HAD HE VENTED OUT, SUSHANT SINGH RAJPUT COULD HAVE BEEN ALIVE
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One of the rising stars of Bollywood who took his life June 14, could have been saved if he had someone to talk to. Despite the fact that he was sending hints on micro-blogging site twitter no one listened to him. And he hanged himself waiting to be heard.
Before taking his life, Sushant tweeted, “I’m ending all this for good. Going far yet so close to you people. Maybe after this people try to communicate with others rather than holding onto thoughts. See ya on the other side. GoodBye.”
In another message he wrote on twitter before the last one, he said: “I have fought back hard with life. I will be deleting these tweets in a while so just some of you know that I’m done with this mediocre success. I don’t want fame anymore, it’s all peaceful yet…”
Viktor Frankl, one of the great psychiatrists of the twentieth century, survived the death camps of Nazi Germany. Once he told the story of a woman who called him in the middle of the night and in a very composed fashion informed him that she was about to commit suicide.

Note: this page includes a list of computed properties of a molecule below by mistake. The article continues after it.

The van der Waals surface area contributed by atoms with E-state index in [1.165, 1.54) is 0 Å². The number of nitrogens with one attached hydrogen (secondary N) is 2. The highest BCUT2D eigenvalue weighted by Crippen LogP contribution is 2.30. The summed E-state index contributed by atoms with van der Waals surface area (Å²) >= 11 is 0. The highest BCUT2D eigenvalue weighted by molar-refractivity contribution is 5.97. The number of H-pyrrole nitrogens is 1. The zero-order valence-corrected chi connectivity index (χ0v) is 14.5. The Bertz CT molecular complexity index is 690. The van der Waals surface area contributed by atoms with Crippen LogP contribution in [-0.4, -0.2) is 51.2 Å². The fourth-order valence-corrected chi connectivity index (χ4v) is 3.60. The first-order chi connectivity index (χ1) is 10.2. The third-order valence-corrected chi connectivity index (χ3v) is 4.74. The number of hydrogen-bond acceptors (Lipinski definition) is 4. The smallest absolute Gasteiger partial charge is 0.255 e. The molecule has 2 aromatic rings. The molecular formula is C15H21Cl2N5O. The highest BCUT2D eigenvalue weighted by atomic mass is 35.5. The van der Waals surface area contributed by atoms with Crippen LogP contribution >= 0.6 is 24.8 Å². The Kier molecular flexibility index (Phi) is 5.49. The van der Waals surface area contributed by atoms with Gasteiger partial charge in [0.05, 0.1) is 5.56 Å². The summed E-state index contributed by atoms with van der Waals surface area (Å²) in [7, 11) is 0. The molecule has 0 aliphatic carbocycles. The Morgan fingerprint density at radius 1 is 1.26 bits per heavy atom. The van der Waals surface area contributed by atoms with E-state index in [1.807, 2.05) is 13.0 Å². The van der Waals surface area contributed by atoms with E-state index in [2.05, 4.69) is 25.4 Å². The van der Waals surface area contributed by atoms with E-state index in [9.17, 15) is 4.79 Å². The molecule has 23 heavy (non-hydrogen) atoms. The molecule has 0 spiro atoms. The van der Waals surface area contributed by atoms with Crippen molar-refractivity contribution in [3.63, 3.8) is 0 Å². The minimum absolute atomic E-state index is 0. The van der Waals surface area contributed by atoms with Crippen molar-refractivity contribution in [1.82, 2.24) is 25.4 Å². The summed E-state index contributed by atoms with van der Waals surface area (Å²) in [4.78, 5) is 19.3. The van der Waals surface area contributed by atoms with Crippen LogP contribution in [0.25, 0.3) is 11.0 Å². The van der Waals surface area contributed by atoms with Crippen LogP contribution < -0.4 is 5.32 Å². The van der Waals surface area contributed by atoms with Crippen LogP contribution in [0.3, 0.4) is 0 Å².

Frankl kept her on the phone and talked her through her depression, giving her reason after reason to carry on living. Finally, she promised she would not take her life, and she kept her word.
When they later met, Frankl asked which reason had persuaded her to live? “None of them”, she told him. What then influenced her to go on living, he pressed?
Her answer was simple, “it was Frankl’s willingness to listen to her in the middle of the night”. A world in which there was someone ready to listen to another’s pain seemed to her a world in which it was worthwhile to live.
Frankl’s little book, Man’s Search for Meaning, is one of those life-changing books that everyone should read. Sometimes the small act of listening is the greatest gift we can give and often, it is not the brilliant argument that makes the difference.
KNOW WHO’S VIKTOR FRANKL
Frankl Viktor who lived between 26 March 1905 to 2 September 1997, was a neurologist, a psychiatrist, and a holocaust survivor. He was the founder of logotherapy – meaning healing through meaning. He authored 39 books he best selling is ‘Man’s search for meaning’ is a 1946 book, based on his experiences in various Nazi concentration camps during World War II. In the book, he talked about the therapeutic method which involved identifying a purpose in life to feel positive about then imagining that outcome in an immersive manner.